Top Ten Internet and Other Frauds
The following list has been fraudulently and shamelessly copied from a web page operated by the California Department of Corporations at http://www.corp.ca.gov/pub/tips10att.htm and somewhat modified. These problems are not limited to California nor the US. Recently, a friend in India got caught in one of these schemes.
1. Affinity group fraud (several major recent cases) These involve the breach of trust and fraud on religious, ethnic and professional groups by members of these groups or persons claiming to want to assist these groups. Targeted advertising in the media is used to identify potential victims, often with offers of employment or financial advice.
For example, Asian communities in southern California have recently been targets of bogus investments in precious metals and foreign currencies allegedly being traded on the Hong Kong Exchange. Unscrupulous promoters rely on the financial crises in Asia and elsewhere to entice investors to invest in speculative foreign currency investments, usually on unregulated or non-existent foreign exchanges. Typically, the promoter just steals all the money and no investments are actually made.
2. Internet fraud These include illegal and fraudulent investment offerings, market manipulation, insider trading and unlicensed broker-dealer, agent and investment adviser activity on the Internet. In one case the department stopped a $100 million scam on the Internet involving investments in viatical insurance settlements (see below).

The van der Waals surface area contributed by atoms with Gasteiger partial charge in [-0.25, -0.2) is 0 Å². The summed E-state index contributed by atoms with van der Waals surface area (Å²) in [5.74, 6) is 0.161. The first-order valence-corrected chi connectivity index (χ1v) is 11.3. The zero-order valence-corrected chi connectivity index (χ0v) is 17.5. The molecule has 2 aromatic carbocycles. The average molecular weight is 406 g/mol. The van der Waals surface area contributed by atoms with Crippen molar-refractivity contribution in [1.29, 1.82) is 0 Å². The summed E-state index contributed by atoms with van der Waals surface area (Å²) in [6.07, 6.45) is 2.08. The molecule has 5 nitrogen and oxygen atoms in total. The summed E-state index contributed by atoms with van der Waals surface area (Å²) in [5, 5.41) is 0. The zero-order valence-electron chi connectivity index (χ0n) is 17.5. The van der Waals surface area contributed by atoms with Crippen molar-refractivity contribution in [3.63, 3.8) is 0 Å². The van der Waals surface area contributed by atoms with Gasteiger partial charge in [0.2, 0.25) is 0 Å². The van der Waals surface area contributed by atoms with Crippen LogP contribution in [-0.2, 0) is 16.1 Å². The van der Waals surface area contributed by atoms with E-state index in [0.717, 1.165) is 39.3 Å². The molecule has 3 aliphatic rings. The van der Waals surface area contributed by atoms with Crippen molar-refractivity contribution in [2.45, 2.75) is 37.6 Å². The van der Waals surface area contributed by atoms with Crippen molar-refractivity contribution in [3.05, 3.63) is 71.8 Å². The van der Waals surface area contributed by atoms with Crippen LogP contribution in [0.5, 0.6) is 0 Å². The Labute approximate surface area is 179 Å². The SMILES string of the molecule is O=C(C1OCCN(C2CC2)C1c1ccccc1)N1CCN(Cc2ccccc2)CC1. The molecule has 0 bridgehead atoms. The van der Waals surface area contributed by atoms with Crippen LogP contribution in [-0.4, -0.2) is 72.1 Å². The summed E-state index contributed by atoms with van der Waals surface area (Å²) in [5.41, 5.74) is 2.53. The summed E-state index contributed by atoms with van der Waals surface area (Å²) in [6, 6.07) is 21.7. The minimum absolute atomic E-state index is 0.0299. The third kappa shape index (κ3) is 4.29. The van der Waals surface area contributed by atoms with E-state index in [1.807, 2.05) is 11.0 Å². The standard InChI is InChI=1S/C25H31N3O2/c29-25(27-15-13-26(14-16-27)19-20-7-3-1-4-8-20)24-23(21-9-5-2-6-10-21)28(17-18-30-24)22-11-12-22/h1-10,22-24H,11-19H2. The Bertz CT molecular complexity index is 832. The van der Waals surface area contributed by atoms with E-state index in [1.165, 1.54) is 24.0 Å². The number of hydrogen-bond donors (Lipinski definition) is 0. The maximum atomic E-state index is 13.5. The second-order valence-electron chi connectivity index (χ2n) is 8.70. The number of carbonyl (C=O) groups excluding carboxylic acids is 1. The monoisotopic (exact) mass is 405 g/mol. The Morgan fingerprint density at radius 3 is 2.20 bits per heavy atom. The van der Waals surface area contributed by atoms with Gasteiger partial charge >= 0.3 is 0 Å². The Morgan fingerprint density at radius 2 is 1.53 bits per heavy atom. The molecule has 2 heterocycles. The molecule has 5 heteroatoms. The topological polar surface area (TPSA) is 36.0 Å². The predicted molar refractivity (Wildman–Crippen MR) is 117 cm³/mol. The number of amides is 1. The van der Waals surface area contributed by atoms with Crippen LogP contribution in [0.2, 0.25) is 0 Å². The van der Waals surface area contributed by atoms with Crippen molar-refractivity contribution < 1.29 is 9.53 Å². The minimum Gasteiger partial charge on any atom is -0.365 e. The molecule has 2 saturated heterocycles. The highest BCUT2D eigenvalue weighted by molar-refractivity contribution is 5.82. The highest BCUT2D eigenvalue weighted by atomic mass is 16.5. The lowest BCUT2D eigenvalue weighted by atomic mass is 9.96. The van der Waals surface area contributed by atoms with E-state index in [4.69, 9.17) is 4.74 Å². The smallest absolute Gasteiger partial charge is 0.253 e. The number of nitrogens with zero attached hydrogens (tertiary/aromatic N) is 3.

The department has issued 39 Desist and Refrain Orders to a total of 158 subjects, has filed one civil injunctive action and obtained a preliminary injunction against 26 defendants, and has referred two cases for criminal prosecution in offerings on or involving the Internet. (Dates not given.)
3. Abusive sales practices by licensed broker-dealers and agents Among them are sales of securities to unsuitable investors, failure to disclose critical information and fraudulent offerings of securities and market manipulation, particularly in the microcap ("penny stocks") marketplace. These have become increasingly common and are a great concern.
On-line trading and day trading of securities have raised issues of trade execution, licensing, suitability and disclosure which both the California Senate and the US Senate Permanent Subcommittee on Investigations holding hearings about them.
4. Investment seminars and financial planner activity There is a proliferation of investment seminars and financial planners offering investment advice by people who are not licensed as investment advisers. There can be a lack of disclosure of conflicts of interest and hidden fees and commissions.
5. Telemarketing fraud As many as 100 new boiler rooms, or high pressure telephone sales operations, have opened in Los Angeles alone in the last year. They sell illegal and fraudulent investment products; many of them are making as much as $US 1 million a month.
They will say anything to convince the investor to part with his or her money because they have no intention of delivering on their promises. The best way to protect yourself: hang upthe telephone on unsolicited sales calls.
6. Ponzi/Pyramid schemes/Bunco This fraud was named after the infamous Charles Ponzi. They are swindles in which tremendous rates of return are paid to initial investors out of funds from later investors, who lose all of their money when the house of cards falls down.